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Author's profile photo Rashmi Joshi

SAP CPI JSON to XML Limitations

Dear SAPiens,

There are some limitations while using JSON to XML Conversion in built function. One of them is –>

“The root JSON object must contain exactly one member. If the root JSON object contains more than one member (for example, {“a”:”avalue”,”b”:”bvalue”}), a is thrown. If the root JSON object is empty ({}), a is thrown. As of cluster version 1.21, a JsonXmlException or IllegalStateException (for {}) is thrown.”

–> For this limitation apply point no.2 directly

“JSON texts that start with an array (for example, [{“a”:{“b”:”bvalue”}}] ) are not supported. The JSON text must start with a JSON object such as {{“a”:{“b”:”bvalue”}}}. A is thrown. As of cluster version 1.21, a JsonXmlException is thrown.”

–> Follow below steps

I have gone through many threads on SCN and got pretty good understanding about the issue and how to fix this. Thanks to Sriprasad Shivaram Bhat for his valuable inputs on CPI thread. Below I am sharing my study Iflow which is handling such scenarios.  P.S. – This is to explore the issue and not a real-time case.

Below is the brief of different steps from the IFlow: –

  1. Content modifier(A) to get the input JSON file which is starting with [ ]
  2. Content Modifier(B) to add root and elements in the JSON payload (Another way is to write script)
  3. JSON to XML Converter in built function
  4. Content modifier(C) to save XML file in Body
  5. XML to JSON Converter in built function
    1. Only Suppress JSON root element available
    2. Element will be added in the payload
    3. All fields will be considered as String
  6. Groovy Script(1) to remove element from JSON file and convert string into integer
  7. Content modifier(D) to save JSON file


1. Content Modifier(A): – Input JSON File

{“id”: 1},
{“id”: “OpenNew”, “label”: “Open New”},
{“id”: “ZoomIn”, “label”: “Zoom In”},
{“id”: “ZoomOut”, “label”: “Zoom Out”},
{“id”: “OriginalView”, “label”: “Original View”},
{“id”: 10000},
{“id”: “Pause”},
{“id”: “Mute”},
{“id”: “Find”, “label”: “Find…”},
{“id”: “FindAgain”, “label”: “Find Again”},
{“id”: “Copy”},
{“id”: “CopyAgain”, “label”: “Copy Again”},
{“id”: “CopySVG”, “label”: “Copy SVG”},
{“id”: “ViewSVG”, “label”: “View SVG”},
{“id”: “ViewSource”, “label”: “View Source”},
{“id”: “SaveAs”, “label”: “Save As”},
{“id”: “Help”},
{“id”: “About”, “label”: “About Adobe CVG Viewer…”}


2. Content Modifier(B): –


3. JSON to XML Converter

4. Content Modifier(C)

This step is just to hold and check payload in XML format

5. XML to JSON Converter: –

6. Groovy Script(1): – This code will help to remove element from the JSON payload and convert string      to Integer

import java.util.HashMap;

def Message processData(Message message) 
    def JSON = message.getBody(String)
    def JSON_Rem = JSON.substring(11,JSON.length()-1)
    String output = JSON_Rem.replaceAll("\"(\\d+)\"", "\$1");
       return message;

7. Content modifier(D) to save JSON file

References: –

2521044 – CPI: XML to JSON Converter treats Integer as String


Thanks & Regards,

Rashmi Joshi

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      Author's profile photo Thomas Buerki
      Thomas Buerki

      Hi Rashmi

      Modifying the JSON payload I would always do it with a Groovy Script. Groovy offers powerful means for handling of JSON data. The whole functionality could be rewritten in a single script (without any converter adapters):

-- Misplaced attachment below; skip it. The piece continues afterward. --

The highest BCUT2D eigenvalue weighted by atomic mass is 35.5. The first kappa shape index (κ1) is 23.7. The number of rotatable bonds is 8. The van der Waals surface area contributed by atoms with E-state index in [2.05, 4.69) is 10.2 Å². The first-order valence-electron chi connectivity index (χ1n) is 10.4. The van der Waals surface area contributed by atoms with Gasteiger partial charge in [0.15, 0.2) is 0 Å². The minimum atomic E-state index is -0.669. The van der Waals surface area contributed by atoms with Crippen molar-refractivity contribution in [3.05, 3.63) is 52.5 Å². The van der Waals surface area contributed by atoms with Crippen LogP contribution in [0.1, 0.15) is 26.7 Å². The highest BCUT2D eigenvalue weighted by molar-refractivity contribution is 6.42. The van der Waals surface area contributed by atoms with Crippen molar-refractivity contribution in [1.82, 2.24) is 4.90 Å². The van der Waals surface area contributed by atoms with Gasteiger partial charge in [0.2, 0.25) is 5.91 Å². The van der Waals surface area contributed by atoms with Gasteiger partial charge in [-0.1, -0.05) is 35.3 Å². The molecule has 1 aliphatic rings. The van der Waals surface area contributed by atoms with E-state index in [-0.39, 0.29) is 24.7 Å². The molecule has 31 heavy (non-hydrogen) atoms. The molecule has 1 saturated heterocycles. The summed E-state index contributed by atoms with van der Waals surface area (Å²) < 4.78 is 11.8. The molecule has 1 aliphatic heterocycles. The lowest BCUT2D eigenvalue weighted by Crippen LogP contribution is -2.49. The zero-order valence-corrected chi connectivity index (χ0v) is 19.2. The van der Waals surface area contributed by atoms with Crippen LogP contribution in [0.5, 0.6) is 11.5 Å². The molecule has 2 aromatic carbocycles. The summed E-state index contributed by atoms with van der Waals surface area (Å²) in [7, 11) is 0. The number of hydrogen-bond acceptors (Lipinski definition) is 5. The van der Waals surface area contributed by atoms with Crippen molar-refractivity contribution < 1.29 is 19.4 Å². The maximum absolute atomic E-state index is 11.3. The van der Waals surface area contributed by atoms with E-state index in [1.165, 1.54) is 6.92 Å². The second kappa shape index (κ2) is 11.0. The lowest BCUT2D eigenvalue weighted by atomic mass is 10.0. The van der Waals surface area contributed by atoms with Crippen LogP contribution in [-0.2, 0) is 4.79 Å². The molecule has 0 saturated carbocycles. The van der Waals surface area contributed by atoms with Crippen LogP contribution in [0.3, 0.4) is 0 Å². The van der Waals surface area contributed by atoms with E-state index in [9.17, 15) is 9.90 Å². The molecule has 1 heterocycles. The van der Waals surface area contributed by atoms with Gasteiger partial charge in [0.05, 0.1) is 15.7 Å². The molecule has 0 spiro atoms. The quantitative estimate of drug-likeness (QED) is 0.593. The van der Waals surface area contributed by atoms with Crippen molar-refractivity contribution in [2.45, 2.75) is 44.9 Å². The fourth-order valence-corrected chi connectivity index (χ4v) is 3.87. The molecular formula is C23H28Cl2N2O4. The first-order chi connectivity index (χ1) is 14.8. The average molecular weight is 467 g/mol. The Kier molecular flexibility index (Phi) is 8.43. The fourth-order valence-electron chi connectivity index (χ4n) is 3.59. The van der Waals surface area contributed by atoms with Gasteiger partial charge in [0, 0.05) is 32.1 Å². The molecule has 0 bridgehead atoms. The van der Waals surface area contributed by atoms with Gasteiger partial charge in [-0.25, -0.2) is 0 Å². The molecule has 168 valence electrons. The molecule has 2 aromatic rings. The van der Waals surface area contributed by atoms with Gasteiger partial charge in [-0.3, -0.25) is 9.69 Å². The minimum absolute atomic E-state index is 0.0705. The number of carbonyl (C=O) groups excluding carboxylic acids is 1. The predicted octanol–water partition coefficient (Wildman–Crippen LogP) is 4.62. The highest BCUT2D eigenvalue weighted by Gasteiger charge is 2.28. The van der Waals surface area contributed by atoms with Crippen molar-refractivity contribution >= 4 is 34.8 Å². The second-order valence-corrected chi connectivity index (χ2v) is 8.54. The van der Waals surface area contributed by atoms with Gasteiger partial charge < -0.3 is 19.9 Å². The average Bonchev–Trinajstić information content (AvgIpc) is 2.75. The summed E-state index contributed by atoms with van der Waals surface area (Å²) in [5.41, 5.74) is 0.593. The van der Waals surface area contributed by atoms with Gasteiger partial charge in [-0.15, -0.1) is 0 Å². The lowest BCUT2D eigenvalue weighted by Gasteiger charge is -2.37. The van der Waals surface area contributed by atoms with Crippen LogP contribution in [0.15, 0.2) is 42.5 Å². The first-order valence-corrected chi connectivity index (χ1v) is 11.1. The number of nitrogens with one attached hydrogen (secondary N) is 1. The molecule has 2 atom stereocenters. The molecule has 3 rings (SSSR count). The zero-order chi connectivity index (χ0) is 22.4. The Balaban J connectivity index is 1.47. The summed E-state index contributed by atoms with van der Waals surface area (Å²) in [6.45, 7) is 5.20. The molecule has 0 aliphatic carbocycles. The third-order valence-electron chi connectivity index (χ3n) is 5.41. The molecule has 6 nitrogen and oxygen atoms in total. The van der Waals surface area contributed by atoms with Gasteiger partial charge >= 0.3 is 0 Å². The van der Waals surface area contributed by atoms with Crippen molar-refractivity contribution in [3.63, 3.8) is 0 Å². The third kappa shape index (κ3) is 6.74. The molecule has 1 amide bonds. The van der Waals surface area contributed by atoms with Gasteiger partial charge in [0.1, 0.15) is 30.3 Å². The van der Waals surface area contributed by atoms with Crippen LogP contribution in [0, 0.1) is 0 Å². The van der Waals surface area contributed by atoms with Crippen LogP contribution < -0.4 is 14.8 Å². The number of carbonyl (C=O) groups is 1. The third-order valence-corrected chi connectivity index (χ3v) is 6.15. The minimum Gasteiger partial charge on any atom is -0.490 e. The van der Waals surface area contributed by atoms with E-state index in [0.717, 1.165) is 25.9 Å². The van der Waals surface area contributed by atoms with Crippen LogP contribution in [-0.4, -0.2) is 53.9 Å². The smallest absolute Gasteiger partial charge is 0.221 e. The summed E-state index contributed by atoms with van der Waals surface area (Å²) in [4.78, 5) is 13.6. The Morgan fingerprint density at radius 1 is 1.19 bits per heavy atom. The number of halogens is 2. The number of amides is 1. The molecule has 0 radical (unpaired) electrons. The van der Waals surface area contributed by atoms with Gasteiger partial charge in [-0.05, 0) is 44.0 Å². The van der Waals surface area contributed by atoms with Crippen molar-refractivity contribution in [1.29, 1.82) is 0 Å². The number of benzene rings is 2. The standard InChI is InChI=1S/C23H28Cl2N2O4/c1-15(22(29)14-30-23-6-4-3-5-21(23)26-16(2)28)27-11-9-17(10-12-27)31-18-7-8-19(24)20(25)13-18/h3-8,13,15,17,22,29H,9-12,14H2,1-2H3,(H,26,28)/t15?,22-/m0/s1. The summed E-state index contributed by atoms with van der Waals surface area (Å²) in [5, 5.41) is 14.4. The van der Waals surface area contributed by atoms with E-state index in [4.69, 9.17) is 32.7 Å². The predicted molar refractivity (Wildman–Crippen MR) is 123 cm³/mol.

import groovy.json.*
      def Message processData(Message message)
          //parse Json
          def payload = message.getBody(Reader)
          def js = new JsonSlurper()
          def JsonObj = js.parse(payload)
          //Example: removal of null items
          JsonObj.removeAll { it == null }
          //Example: JSON manipulation
          def item = JsonObj.find { == 'ViewSVG'}
          if (item != null) {
              item.label = 'Label Changed'
          //convert collections/maps back to JSON string
          def payloadMod = new JsonBuilder(JsonObj).toString()
          return message

      The result will be:

              "id": 1
          }, {
              "id": "OpenNew",
              "label": "Open New"
          }, {
              "id": "ZoomIn",
              "label": "Zoom In"
          }, {
              "id": "ZoomOut",
              "label": "Zoom Out"
          }, {
              "id": "OriginalView",
              "label": "Original View"
          }, {
              "id": 10000
          }, {
              "id": "Pause"
          }, {
              "id": "Mute"
          }, {
              "id": "Find",
              "label": "Find\u2026"
          }, {
              "id": "FindAgain",
              "label": "Find Again"
          }, {
              "id": "Copy"
          }, {
              "id": "CopyAgain",
              "label": "Copy Again"
          }, {
              "id": "CopySVG",
              "label": "Copy SVG"
          }, {
              "id": "ViewSVG",
              "label": "Label Changed"
          }, {
              "id": "ViewSource",
              "label": "View Source"
          }, {
              "id": "SaveAs",
              "label": "Save As"
          }, {
              "id": "Help"
          }, {
              "id": "About",
              "label": "About Adobe CVG Viewer\u2026"
      Author's profile photo Rashmi Joshi
      Rashmi Joshi
      Blog Post Author

      Hi Thomas Buerki,

      Thanks for sharing the code. However, the document was published to share details in chunk.

      For e.g. some might be having multiple elements which is why conversion giving error so such small changes can be achieved without groovy post which built in function can be used.

      I believe many consultants are still in learning phase of groovy. It will be great if you can share some useful links apart from groovy official document link.